After Kerstin Schlosser’s education as a media buyer, she completed her studies in book sciences and American studies in Mainz. She is now responsible for ​​rights and licenses at GABAL, a publisher focusing on content for personal and professional development of individuals. We caught up with her to see what a day in her life is like.

Beijing_Chinese edition of our bestseller Quiet Impact

How did you end up in this role?

When I first started my career, I was completely unaware of subsidiary rights as a branch of publishing. I first learned about it when I met the global rights executive of one of our US partners at the Frankfurt Book Fair. She invited me to intern with her company for a couple of months and I said yes. That is how I became fascinated by foreign rights.

As a rights manager at GABAL, it is my job to find additional revenue for our authors and our publishing house by selling first serial rights, paperback, audio, e-book and especially foreign rights in other languages and markets. It involves maintaining relationships with foreign publishers and attending book fairs worldwide.

What’s the first thing you do when you start work?

I start my day at around 8.30am. On a normal day, I spend the first hours in the morning answering emails from my publishing partners or subagents on cover designs of foreign editions, contract terms, or recently submitted material. Then I will catch up on the latest industry news, send manuscripts and supporting information on our key titles to foreign publishers, draft agreements, and discuss contract terms with foreign publishers and my subagents. Further, our authors love updates on the pub status of their foreign editions and are always very eager to help promote the foreign edition. In many cases, I am connecting our authors with our foreign partners and helping coordinate their visit for the launch of the foreign edition or with local media outlets for interviews.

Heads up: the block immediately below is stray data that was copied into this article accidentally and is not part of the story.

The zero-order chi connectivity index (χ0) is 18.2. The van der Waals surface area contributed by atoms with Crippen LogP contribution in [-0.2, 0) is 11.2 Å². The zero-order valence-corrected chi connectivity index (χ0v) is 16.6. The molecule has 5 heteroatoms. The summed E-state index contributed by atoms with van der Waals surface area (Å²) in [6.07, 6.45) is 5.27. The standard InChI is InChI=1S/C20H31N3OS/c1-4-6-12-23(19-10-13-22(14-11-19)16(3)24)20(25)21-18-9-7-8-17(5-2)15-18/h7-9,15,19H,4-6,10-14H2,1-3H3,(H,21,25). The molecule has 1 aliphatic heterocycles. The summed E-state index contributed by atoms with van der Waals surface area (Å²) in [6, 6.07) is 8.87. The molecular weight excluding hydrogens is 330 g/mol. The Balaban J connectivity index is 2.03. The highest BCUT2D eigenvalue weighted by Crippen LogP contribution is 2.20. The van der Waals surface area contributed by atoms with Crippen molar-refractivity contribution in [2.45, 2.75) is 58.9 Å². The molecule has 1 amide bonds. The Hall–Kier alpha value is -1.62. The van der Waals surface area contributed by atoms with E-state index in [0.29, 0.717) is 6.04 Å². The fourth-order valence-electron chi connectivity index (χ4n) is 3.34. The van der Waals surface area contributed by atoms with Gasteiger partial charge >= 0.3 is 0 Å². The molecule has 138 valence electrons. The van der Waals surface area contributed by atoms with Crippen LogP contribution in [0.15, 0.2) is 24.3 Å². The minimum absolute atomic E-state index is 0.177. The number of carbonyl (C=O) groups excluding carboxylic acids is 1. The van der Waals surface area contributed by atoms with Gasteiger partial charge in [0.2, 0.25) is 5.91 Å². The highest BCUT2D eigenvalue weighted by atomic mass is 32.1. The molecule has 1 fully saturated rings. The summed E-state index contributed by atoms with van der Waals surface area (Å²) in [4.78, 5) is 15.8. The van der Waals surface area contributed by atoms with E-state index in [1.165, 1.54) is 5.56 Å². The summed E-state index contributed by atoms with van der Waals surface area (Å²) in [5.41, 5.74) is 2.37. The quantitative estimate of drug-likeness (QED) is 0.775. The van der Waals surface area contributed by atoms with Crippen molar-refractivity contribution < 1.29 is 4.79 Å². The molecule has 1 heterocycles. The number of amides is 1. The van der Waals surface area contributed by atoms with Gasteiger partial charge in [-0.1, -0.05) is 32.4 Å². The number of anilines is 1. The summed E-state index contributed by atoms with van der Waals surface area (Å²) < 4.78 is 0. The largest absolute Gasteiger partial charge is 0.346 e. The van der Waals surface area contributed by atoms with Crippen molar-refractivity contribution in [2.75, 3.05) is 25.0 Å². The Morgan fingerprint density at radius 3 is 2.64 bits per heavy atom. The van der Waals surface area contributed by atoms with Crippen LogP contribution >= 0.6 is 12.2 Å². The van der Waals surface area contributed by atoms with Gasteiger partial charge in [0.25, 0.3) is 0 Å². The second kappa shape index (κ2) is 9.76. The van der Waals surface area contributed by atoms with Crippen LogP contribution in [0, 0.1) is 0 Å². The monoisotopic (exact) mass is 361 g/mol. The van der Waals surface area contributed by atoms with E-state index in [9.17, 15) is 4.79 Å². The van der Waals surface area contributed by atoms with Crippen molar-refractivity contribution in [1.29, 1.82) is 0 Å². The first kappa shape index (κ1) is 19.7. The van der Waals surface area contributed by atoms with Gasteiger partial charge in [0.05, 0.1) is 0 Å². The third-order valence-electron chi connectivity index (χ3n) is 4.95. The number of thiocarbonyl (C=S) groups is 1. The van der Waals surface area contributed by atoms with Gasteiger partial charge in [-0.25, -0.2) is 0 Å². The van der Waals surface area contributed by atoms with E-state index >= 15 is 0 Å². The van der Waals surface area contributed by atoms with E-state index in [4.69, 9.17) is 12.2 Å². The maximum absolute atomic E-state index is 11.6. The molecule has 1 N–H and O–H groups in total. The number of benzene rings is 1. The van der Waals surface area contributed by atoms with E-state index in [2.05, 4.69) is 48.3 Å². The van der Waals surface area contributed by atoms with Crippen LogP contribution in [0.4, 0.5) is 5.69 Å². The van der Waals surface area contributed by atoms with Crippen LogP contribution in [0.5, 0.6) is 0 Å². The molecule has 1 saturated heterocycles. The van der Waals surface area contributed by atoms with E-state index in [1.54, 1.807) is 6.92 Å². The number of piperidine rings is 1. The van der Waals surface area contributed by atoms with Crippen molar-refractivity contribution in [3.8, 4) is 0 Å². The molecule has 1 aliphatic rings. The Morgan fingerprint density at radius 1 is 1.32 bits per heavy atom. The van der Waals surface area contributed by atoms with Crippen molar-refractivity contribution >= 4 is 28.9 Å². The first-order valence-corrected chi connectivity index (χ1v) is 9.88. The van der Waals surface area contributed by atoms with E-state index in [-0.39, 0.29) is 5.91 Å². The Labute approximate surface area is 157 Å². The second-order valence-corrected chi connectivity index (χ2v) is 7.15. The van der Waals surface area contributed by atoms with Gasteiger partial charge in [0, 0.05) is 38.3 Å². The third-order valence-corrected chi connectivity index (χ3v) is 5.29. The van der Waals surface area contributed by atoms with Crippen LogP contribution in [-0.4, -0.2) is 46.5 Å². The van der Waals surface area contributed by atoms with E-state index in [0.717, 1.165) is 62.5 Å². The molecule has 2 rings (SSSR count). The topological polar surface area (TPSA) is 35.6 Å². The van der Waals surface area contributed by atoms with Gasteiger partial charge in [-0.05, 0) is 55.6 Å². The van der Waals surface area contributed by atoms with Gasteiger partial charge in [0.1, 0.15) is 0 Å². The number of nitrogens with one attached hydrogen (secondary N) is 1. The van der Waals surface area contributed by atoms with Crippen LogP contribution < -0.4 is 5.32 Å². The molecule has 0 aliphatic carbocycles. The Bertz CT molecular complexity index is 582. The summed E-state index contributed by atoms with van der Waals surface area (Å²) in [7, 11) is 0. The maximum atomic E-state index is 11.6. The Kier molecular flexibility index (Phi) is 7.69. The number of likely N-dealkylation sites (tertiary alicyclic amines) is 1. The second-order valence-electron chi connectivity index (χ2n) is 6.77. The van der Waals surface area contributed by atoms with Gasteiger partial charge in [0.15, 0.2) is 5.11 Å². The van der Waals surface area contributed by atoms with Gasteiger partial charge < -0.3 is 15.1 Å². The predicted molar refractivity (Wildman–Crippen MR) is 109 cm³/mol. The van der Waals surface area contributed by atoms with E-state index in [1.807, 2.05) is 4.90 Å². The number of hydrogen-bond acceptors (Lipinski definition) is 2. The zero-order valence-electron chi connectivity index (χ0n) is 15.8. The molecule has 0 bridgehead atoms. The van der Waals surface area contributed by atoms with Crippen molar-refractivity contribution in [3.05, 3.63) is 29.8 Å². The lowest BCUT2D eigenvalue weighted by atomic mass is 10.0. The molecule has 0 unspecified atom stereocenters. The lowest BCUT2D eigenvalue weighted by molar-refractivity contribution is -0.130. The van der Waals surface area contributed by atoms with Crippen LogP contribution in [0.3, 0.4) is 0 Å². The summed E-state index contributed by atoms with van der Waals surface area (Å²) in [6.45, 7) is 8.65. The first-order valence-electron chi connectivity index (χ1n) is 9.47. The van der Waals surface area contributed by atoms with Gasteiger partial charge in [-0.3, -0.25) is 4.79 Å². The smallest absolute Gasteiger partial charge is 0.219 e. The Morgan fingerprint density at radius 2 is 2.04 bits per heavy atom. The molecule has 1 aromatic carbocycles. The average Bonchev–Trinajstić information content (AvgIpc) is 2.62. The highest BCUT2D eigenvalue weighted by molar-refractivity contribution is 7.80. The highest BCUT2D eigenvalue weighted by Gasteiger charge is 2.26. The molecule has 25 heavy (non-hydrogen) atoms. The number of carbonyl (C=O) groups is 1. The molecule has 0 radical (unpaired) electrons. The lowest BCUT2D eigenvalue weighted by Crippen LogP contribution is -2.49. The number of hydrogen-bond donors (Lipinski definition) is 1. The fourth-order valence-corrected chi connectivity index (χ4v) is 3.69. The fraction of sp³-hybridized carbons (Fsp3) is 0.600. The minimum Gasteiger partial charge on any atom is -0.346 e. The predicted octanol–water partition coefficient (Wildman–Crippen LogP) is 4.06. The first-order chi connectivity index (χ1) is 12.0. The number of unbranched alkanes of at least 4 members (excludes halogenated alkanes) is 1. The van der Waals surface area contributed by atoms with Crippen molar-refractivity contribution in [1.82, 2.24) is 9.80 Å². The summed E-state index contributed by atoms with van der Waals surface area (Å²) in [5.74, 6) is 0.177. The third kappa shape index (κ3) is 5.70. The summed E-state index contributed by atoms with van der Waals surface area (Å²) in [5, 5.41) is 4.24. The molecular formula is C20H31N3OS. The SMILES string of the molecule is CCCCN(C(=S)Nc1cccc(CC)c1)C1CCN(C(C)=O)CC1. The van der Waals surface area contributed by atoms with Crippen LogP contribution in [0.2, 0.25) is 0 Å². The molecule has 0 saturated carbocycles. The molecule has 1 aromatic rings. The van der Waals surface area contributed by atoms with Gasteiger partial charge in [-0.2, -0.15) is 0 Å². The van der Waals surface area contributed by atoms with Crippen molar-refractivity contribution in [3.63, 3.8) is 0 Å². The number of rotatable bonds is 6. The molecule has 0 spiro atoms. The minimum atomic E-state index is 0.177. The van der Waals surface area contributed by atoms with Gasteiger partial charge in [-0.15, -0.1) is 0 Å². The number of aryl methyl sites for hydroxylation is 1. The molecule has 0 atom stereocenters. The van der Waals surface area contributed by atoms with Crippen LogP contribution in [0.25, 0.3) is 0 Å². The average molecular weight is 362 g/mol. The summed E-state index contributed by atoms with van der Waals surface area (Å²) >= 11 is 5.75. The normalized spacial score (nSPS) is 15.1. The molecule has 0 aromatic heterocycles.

Where did you spend your day? Do you have to travel?

I work from my office in Freiburg and only visit our headquarters for such events as conferences, talks with authors, and strategy meetings. The job and in particular my employer give me the freedom to work from wherever I want. In the past, I have spent several months working from the U.S.

I meet with our partners in person at several annual International Book Fairs, such as the Frankfurt, London, or Beijing International Book Fair. I spent the last two weeks travelling to Prague and Warsaw to attend the local book fairs. Travelling to other countries, learning about different cultures, talking about books, and meeting my partners in person is some of the many things I love most about my job.

What is the best part of your day?

Beijing International book fair

One of the best moments of my day is when I finally make it back to my hotel at the end of a long day at a fair, kick off my heels and think about the engaging and entertaining conversations I’ve had throughout the day, with people from all over the world. That’s pretty amazing: the joy of working with professional book lovers from different cultures makes all the standing around well worth it.

In addition, receiving packages with foreign editions, looking at the different covers, trying to find out how they translated the title, and telling the author about the foreign edition of their book is very rewarding. They are always thunderstruck and very grateful for our efforts to help them reach a wider audience. Last week, the foreign edition of one of our books made it on the national bestseller list, and both the author and I were beyond happy about the book’s success abroad.

What makes you procrastinate the most?

Filing! Filing contracts, royalty statements, it just takes forever and it is not very rewarding. Filing is definitely not my friend. In second place are incomplete and cryptic royalty reports, especially when they are in a language I do not speak. it takes me hours to decipher them. Few things exhaust me more than filing and checking royalty reports.

GABAL have their titles listed here on IPR.